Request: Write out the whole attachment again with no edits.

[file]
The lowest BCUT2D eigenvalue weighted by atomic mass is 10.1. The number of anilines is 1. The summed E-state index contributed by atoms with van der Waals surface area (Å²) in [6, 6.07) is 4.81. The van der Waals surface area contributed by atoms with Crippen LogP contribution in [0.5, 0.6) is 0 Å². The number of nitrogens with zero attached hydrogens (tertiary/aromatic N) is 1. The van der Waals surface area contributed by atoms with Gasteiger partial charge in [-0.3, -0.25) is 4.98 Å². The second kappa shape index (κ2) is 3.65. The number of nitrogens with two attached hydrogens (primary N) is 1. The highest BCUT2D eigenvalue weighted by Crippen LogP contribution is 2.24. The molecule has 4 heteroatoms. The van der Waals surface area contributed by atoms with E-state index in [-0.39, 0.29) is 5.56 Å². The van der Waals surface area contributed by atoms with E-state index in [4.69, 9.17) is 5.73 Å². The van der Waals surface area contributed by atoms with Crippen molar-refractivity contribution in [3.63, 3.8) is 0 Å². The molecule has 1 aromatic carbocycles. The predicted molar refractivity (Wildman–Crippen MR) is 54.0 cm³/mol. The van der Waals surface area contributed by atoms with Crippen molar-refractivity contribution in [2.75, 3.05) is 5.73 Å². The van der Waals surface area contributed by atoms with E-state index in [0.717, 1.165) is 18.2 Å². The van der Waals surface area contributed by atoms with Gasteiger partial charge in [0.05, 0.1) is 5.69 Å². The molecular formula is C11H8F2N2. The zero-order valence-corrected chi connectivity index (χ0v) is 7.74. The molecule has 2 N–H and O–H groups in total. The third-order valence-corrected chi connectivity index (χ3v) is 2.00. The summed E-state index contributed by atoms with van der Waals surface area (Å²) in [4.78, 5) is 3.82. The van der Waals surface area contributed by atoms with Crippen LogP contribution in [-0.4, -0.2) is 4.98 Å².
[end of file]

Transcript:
The lowest BCUT2D eigenvalue weighted by atomic mass is 10.1. The number of anilines is 1. The summed E-state index contributed by atoms with van der Waals surface area (Å²) in [6, 6.07) is 4.81. The van der Waals surface area contributed by atoms with Crippen LogP contribution in [0.5, 0.6) is 0 Å². The number of nitrogens with zero attached hydrogens (tertiary/aromatic N) is 1. The van der Waals surface area contributed by atoms with Gasteiger partial charge in [-0.3, -0.25) is 4.98 Å². The second kappa shape index (κ2) is 3.65. The number of nitrogens with two attached hydrogens (primary N) is 1. The highest BCUT2D eigenvalue weighted by Crippen LogP contribution is 2.24. The molecule has 4 heteroatoms. The van der Waals surface area contributed by atoms with E-state index in [-0.39, 0.29) is 5.56 Å². The van der Waals surface area contributed by atoms with E-state index in [4.69, 9.17) is 5.73 Å². The van der Waals surface area contributed by atoms with Crippen molar-refractivity contribution in [3.63, 3.8) is 0 Å². The molecule has 1 aromatic carbocycles. The predicted molar refractivity (Wildman–Crippen MR) is 54.0 cm³/mol. The van der Waals surface area contributed by atoms with Crippen molar-refractivity contribution in [2.75, 3.05) is 5.73 Å². The van der Waals surface area contributed by atoms with E-state index in [0.717, 1.165) is 18.2 Å². The van der Waals surface area contributed by atoms with Gasteiger partial charge in [0.05, 0.1) is 5.69 Å². The molecular formula is C11H8F2N2. The zero-order valence-corrected chi connectivity index (χ0v) is 7.74. The molecule has 2 N–H and O–H groups in total. The third-order valence-corrected chi connectivity index (χ3v) is 2.00. The summed E-state index contributed by atoms with van der Waals surface area (Å²) in [4.78, 5) is 3.82. The van der Waals surface area contributed by atoms with Crippen LogP contribution in [-0.4, -0.2) is 4.98 Å².